In this interactive model you see the bones of the arms and shoulders of the rat. The bones are similar to that of humans but are shaped and positioned differently. Click on the names of the bones on the left side to have them show up in the 3d model on the right side.
If you want to see for yourself, you can toss and turn the model yourself also.
Like humans, rats have clavicles. It is a long bone that serves as a strut between the shoulder blade and the sternum or breastbone. It forms, together with the scapula, the shoulder girdle or pectoral girdle. The pectoral girdle connects the arm to the axial skeleton on each side.
It can be divided into three parts: medial end, lateral end and shaft. The Medial end articulates with the clavicular notch of the manubrium of the sternum to form the sternoclavicular joint. The lateral end is flat and bears a facet for attachment to the acromion process of the scapula, forming the acromioclavicular joint
In humans, the scapula or shoulder blade is the bone that connects the humerus with the clavicle. With rats the connection with the clavicle isn't that straight forward: the connection is a joint venture of named bones with the head of the humerus. Like their connected bones the scapulae are paired, with the scapula on the left side of the body being roughly a mirror image of the right scapula. The scapula has a lot of muscles attached to it. Those will be discussed in a later tutorial.
The humerus is the bony constituent of the upper arm. Its proximal end articulates with the scapula ; it articulates distally with the radius and ulna of the fore arm. Between these two extremities is the shaft, or body, of the bone. The head is a prominent oval enlargement at the proximal end. The deltoid tuberosity is a very prominent rough-edged ridge running, on the ventral surface, from the greater tuberosity about half way to the distal end of the humerus. The articular surface at the distal end of the bone is saddle-shaped to receive the corresponding surfaces of the radius and ulna. This end of the bone is flattened. It bears two depressions immediately above the articular surface.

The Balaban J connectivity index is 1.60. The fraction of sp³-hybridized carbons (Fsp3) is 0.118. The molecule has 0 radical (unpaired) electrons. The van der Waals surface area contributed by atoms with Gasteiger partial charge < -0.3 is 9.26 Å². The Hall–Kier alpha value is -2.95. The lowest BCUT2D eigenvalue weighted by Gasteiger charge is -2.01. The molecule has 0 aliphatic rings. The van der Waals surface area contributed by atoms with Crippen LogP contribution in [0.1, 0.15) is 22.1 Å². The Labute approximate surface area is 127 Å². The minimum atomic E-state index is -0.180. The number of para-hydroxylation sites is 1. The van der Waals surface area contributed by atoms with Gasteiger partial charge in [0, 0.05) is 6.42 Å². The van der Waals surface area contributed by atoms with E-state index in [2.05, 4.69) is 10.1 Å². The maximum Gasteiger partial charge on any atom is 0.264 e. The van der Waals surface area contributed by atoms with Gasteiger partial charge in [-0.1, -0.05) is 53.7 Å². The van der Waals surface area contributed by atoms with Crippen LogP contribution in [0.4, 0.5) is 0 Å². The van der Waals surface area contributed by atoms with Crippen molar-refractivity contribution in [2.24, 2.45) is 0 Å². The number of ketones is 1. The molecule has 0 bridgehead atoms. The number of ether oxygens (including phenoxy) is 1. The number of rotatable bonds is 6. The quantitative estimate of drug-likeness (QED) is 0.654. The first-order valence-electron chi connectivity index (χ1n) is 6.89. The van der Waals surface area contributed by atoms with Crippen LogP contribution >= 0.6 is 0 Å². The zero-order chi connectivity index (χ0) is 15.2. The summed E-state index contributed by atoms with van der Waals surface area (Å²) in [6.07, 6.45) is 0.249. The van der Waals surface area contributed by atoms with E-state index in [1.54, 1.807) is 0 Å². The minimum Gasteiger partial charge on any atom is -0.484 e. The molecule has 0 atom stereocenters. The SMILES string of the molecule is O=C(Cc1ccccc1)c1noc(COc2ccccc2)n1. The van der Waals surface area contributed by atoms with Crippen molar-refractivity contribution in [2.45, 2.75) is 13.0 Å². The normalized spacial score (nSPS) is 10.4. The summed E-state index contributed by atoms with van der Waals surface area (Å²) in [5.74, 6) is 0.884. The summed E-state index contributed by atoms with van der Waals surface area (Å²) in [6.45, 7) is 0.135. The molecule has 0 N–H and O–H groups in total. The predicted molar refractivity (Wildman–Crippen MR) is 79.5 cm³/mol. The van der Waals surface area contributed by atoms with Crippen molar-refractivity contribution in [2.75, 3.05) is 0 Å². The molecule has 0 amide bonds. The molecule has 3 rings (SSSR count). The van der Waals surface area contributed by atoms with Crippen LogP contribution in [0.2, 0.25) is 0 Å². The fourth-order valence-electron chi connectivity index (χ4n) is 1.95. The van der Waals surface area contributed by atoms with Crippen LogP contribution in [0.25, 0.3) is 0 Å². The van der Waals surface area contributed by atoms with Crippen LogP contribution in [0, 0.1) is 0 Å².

The radius and ulna support the fore arm, the radius lying anterior. The two are firmly bound together by the interosseus ligament. The body of the radius bows forward and outward. Dorsally it expands abrubtly, forming the head which bears an oval surface for articulation with the humerus. The posterior side of the head is flattened and rests against a similar surface of the ulna. The Radius is expanding distally to articulate with the wrist or carpal bones. The elbow joint, where radius and ulna meet the humerus, is of the hinge type, which permits only of extension and flexion of the arm.
The ulna is laterally compressed and bearing a pronounced groove extending from the level of the head of the radius two-thirds of the way to the distal end. Like the radius, the ulna bows forward and outward, so that an articulated skeleton looks "bow-legged." The ulna terminates distally in the conical, blunt styloid process for articulation with the wrist bones. The semilunar notch is the saddle-shaped depression near the proxi-mal end, which, with the head of the radius, articulates with the humerus. The fiat surface at its ventral border corresponds to the radial notch, of other animals; it articulates with the head of the radius.
There are nine carpal or wrist bones. In this model you see only 6 of them (need to update it)
The metacarpal bones are the relatively long bones in the palm of the hand. Counting from the medial side of the manus, the third and fourth are the longest, the fifth is considerably shorter, while the first is so short as to be readily mistaken at first glance for one of the carpal bones.
Each digit contains three phalanges, except the thumb (pollex), which contains two. Each terminal phalanx bears a claw, that of the thumb being flattened like a nail.